The Great Fire of London

This week marks the 350th anniversary of the Great Fire of London, and to commemorate it, a 120 metre-long sculpture of London’s 17th-century skyline was set alight on the Thames.


This project of epic proportions was designed by American artist David Best, the man behind the Burning Man festivals.


The project is a result of several months of work and participation with local schools and young Londoners.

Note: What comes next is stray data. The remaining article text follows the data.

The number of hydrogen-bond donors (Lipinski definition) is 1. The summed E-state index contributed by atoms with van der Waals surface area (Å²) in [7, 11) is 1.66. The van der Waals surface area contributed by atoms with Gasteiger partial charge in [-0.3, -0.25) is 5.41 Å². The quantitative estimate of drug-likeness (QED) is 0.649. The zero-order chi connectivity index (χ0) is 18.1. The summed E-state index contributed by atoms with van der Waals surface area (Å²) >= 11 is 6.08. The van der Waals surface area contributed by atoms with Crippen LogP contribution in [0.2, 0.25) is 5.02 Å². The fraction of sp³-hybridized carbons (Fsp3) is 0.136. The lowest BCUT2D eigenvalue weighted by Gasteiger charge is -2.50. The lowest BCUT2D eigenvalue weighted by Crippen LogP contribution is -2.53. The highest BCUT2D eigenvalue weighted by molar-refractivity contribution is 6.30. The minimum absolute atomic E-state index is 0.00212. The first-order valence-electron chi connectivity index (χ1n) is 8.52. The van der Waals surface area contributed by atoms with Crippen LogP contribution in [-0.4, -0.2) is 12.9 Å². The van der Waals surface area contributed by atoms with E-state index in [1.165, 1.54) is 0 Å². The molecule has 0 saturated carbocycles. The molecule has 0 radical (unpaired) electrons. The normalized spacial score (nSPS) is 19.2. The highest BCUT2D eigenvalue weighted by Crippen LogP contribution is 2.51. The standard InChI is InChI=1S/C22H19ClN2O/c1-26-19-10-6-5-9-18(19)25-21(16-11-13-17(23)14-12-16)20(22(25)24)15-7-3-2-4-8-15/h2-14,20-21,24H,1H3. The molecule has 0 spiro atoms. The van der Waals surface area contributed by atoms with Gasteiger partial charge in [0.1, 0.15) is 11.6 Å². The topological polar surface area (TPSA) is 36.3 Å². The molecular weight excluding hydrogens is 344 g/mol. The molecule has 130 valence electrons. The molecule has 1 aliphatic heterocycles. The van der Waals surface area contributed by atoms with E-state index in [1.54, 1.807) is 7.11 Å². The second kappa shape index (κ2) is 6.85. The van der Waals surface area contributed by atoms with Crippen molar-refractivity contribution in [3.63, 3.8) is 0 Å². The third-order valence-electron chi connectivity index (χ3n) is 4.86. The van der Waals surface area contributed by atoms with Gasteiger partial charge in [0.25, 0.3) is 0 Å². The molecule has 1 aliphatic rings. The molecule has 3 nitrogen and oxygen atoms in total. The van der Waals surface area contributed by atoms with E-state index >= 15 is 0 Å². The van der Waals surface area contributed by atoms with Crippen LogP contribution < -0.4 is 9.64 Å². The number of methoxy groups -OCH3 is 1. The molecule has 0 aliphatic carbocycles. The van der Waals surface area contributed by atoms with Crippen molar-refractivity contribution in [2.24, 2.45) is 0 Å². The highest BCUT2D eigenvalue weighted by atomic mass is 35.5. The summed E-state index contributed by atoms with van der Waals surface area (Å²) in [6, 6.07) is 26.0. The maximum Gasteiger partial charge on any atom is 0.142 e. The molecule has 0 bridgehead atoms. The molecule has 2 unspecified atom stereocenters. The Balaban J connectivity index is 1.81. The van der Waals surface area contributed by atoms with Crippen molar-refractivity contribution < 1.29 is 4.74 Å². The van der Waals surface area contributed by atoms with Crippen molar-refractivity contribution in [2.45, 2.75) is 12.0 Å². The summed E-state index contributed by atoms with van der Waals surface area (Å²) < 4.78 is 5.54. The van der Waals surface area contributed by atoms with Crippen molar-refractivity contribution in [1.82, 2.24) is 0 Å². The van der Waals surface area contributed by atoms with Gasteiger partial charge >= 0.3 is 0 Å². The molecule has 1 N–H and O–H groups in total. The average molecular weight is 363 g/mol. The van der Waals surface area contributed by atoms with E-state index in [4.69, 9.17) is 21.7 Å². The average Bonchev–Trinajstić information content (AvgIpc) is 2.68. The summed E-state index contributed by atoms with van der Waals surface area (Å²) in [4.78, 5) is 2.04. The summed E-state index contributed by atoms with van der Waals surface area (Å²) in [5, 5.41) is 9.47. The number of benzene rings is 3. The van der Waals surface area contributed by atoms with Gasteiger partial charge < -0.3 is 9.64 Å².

The Great Fire of London was a major conflagration that swept through the central parts of the English city of London from Sunday, 2 September to Wednesday, 5 September 1666. The fire gutted the medieval City of London inside the old Roman city wall. It threatened but did not reach the aristocratic district of Westminster, Charles II’s Palace of Whitehall, and most of the suburban slums. It consumed 13,200 houses, 87 parish churches, St Paul’s Cathedral, and most of the buildings of the City authorities. It is estimated to have destroyed the homes of 70,000 of the City’s 80,000 inhabitants.



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